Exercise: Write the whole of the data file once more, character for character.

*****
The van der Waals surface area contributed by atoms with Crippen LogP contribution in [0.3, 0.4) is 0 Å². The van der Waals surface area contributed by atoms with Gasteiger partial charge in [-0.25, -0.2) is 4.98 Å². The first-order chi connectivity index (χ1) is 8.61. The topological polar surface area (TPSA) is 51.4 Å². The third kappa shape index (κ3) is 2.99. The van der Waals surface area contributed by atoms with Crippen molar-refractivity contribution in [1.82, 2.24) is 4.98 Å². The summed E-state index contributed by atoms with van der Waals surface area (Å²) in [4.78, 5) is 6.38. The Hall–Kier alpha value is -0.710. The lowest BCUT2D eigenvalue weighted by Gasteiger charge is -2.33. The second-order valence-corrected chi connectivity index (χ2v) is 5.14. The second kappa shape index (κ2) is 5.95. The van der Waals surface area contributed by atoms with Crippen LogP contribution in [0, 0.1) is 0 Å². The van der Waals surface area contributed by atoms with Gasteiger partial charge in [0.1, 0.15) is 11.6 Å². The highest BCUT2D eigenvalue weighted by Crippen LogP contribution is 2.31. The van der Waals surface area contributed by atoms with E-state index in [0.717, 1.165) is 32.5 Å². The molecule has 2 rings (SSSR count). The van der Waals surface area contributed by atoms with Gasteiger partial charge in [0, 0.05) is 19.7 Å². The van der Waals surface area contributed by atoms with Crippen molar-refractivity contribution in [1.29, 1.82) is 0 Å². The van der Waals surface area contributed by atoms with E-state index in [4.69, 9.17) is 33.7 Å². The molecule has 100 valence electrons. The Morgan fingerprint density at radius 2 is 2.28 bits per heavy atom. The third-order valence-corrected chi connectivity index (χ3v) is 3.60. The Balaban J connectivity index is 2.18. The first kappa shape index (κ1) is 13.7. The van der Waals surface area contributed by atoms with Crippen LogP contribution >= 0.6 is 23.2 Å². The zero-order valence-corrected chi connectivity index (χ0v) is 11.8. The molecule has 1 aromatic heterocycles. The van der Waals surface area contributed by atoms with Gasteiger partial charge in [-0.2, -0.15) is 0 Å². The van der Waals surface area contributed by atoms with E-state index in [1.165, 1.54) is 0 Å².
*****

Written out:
The van der Waals surface area contributed by atoms with Crippen LogP contribution in [0.3, 0.4) is 0 Å². The van der Waals surface area contributed by atoms with Gasteiger partial charge in [-0.25, -0.2) is 4.98 Å². The first-order chi connectivity index (χ1) is 8.61. The topological polar surface area (TPSA) is 51.4 Å². The third kappa shape index (κ3) is 2.99. The van der Waals surface area contributed by atoms with Crippen molar-refractivity contribution in [1.82, 2.24) is 4.98 Å². The summed E-state index contributed by atoms with van der Waals surface area (Å²) in [4.78, 5) is 6.38. The Hall–Kier alpha value is -0.710. The lowest BCUT2D eigenvalue weighted by Gasteiger charge is -2.33. The second-order valence-corrected chi connectivity index (χ2v) is 5.14. The second kappa shape index (κ2) is 5.95. The van der Waals surface area contributed by atoms with Crippen LogP contribution in [0, 0.1) is 0 Å². The van der Waals surface area contributed by atoms with Gasteiger partial charge in [0.1, 0.15) is 11.6 Å². The highest BCUT2D eigenvalue weighted by Crippen LogP contribution is 2.31. The van der Waals surface area contributed by atoms with E-state index in [0.717, 1.165) is 32.5 Å². The molecule has 2 rings (SSSR count). The van der Waals surface area contributed by atoms with Gasteiger partial charge in [0, 0.05) is 19.7 Å². The van der Waals surface area contributed by atoms with Crippen molar-refractivity contribution in [1.29, 1.82) is 0 Å². The van der Waals surface area contributed by atoms with E-state index in [4.69, 9.17) is 33.7 Å². The molecule has 100 valence electrons. The Morgan fingerprint density at radius 2 is 2.28 bits per heavy atom. The third-order valence-corrected chi connectivity index (χ3v) is 3.60. The Balaban J connectivity index is 2.18. The first kappa shape index (κ1) is 13.7. The van der Waals surface area contributed by atoms with Crippen LogP contribution >= 0.6 is 23.2 Å². The zero-order valence-corrected chi connectivity index (χ0v) is 11.8. The molecule has 1 aromatic heterocycles. The van der Waals surface area contributed by atoms with Gasteiger partial charge in [-0.2, -0.15) is 0 Å². The van der Waals surface area contributed by atoms with E-state index in [1.165, 1.54) is 0 Å².